In front of Buckingham Palace, British rider Adam Blythe (NFTO) won the Prudential RideLondon-Surrey Classic on Sunday.
Blythe was part of a five-man group of leaders that formed with around 20 kilometers left in the 192km race that started and ended in London.
He launched his final sprint with around 200 meters left, slingshotting to the front of the group as he surged past the others. Ben Swift (Sky) and Julian Alaphilippe (Omega Pharma-Quick Step) took second and third. Philippe Gilbert (BMC Racing), whose attack with 20.5km remaining led to the formation of the winning selection, finished fourth.
“I knew it would be a tough sprint with Swifty there,” Blythe said on a TV interview afterward, his face and kit caked with mud after racing in rainy, windy conditions that dirtied the riders and their bikes. “But I knew if I got the jump it would be close. I got out early and held on. I’m just over the moon with how it went.”
Blythe won a battle of the Brits to win in central London, beating his old friend and sparring partner Swift in a dramatic sprint finish on The Mall.
Swift was one the race favorites and appeared to be in a perfect position to show his famed finishing speed after five Sky teammates, including 2012 Tour de France winner Bradley Wiggins, had worked hard in the middle part of the race to get him into a breakaway group.
“It would have been nice to have won, but I am really happy with second,” said Swift. “I’ve known Adam since I was seven years old and we’ve got a lot of history, so I knew he was the one to watch. I knew I needed to keep an eye on him and I could see he was looking for me on the run-in. I tried to react to his move but he’s a really fast sprinter and once he got the jump on me he was away.”
Gilbert was impressed with Blythe’s finishing effort.
“In the sprint, Blythe surprised us,” Gilbert said in a TV interview. “He came from behind us very fast. That was a nice win.”
The first half of the race was plagued by rain and wind, which washed mud all over the narrow roads. At times the race looked like more of a mountain bike event, with the riders having to dodge puddles and slick mud.
The race, which began in Queen Elizabeth Olympic Park, snaked through the Surrey countryside. A few sections of the course had such a low canopy of trees that the branches were nearly touching the riders’ helmets.
The first significant break came in Richmond Park after 13km when six riders got away and established a gap of just over a minute, an advantage they held through the early stretches out into Surrey’s narrow country roads, many of them still smeared with rain wash.
The conditions improved in the final third of the race, and the main pack was split with 63km left. Bradley Wiggins (Sky), a pre-race favorite, did not make the split and was left in the second group. Sky then took command of the Wiggins group as it began its chase of the leading men — an effort that would eventually fall well short.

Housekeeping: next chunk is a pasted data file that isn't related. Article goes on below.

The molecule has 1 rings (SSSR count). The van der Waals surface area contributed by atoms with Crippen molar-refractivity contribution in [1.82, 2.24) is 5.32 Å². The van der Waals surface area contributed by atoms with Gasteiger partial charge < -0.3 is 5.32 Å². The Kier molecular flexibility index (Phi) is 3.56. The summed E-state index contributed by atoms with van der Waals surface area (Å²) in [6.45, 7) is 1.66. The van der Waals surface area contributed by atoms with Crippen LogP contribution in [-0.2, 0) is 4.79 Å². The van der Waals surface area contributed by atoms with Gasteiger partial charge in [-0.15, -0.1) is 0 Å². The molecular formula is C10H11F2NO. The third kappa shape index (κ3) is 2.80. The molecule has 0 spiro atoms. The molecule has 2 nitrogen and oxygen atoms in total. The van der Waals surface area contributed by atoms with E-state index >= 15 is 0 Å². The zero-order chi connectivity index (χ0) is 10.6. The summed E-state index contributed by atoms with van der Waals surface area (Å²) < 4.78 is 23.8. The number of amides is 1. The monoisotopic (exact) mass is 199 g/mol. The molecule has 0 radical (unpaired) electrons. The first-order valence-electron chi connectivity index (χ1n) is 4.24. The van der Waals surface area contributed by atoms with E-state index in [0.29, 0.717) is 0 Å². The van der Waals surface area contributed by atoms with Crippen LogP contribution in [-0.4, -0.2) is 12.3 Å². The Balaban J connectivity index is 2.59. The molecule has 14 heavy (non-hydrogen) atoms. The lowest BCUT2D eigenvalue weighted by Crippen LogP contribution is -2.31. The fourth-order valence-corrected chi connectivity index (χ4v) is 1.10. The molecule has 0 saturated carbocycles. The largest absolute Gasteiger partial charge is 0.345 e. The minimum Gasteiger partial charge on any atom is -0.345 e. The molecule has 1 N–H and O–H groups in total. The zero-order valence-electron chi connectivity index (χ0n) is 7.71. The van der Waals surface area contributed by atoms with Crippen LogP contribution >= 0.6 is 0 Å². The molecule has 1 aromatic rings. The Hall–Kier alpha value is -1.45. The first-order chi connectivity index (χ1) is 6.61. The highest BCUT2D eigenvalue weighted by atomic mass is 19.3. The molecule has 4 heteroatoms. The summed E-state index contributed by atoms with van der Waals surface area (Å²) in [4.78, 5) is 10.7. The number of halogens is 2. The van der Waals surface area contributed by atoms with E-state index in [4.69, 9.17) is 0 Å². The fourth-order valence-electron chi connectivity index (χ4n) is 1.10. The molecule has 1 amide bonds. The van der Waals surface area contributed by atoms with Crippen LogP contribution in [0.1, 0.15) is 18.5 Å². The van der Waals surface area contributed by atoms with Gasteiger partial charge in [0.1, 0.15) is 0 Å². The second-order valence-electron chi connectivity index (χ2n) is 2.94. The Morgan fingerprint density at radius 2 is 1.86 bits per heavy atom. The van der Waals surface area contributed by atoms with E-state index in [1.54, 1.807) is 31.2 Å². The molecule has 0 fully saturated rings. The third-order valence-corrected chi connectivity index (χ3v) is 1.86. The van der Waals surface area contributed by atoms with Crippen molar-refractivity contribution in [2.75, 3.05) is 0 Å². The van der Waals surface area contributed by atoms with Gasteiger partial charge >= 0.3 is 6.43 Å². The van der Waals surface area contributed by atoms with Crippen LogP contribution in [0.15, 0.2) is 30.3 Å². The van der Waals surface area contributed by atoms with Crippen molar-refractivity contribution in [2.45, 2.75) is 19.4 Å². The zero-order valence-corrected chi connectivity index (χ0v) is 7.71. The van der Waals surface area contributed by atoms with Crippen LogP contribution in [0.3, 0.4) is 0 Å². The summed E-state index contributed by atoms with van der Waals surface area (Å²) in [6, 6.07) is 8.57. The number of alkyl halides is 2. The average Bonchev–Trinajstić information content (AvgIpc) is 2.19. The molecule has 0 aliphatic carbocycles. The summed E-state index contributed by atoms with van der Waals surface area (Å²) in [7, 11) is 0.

The new break took some time to organize but eventually came together a few kilometers after it formed. But it didn’t take long for it to all apart.
The Box Hill climb, which was featured in the 2012 London Olympics road race, started with about 55km left in Sunday’s event. Gilbert surged ahead 3km into the ascent, a move that caused chaos in the group.
Two kilometers later, Gilbert was joined by 10 others and the 11-man pack steamrolled ahead. It would remain that way until Gilbert’s move with 20.5km remaining shook things up more.
After Gilbert’s attack on a larger breakaway group with just over 20km left, the Belgian was joined by four others — Blythe, Swift, Alaphilippe, and Kristijan Koren (Cannondale). After figuring each other out, the fivesome began working together a few minutes later.
But the smooth paceline was interrupted when Gilbert attacked with 15km to go. Only Alaphilippe was able to stay on his wheel, and the pair rode ahead of the other three for the next 4km before the chasing trio caught up to them.
Afterward, Gilbert said his moves were intended to make his breakaway mates “suffer a little bit.”
Back together with 11km to go, the group resumed its teamwork as it made its way to the finish line at The Mall in the heart of London.
With 5km left, the peloton was nearly two minutes behind and a four-man chase group was 50 seconds behind the leaders.
The leaders played a bit of cat and mouse in the final minutes of racing, with neither man wanting to commit to a final sprint. The group entered the final kilometer all together and at a seemingly leisurely pace.
Bythe’s move seemed to come unexpectedly, and he was able to surprise his opponents enough to keep them at bay and sprint to the victory.
Koren led them up The Mall with the finish line and Buckingham Palace in the distance. But Blythe launched his attack with 50 meters to go, surprising Swift, to take a hard-earned victory for the unfancied NFTO team.
Blythe threw his arms in the air as he crossed the line, a roar of triumph breaking out from his mud-spattered face.
“It’s hard to say how much this means to me,” said Blythe afterwards. “But you could see how emotional it was as my face said it all. OK, it’s not like I won the worlds or anything, but this is very big race for a British rider to win, especially in this setting in front of the Queen’s house. I hope she was watching.”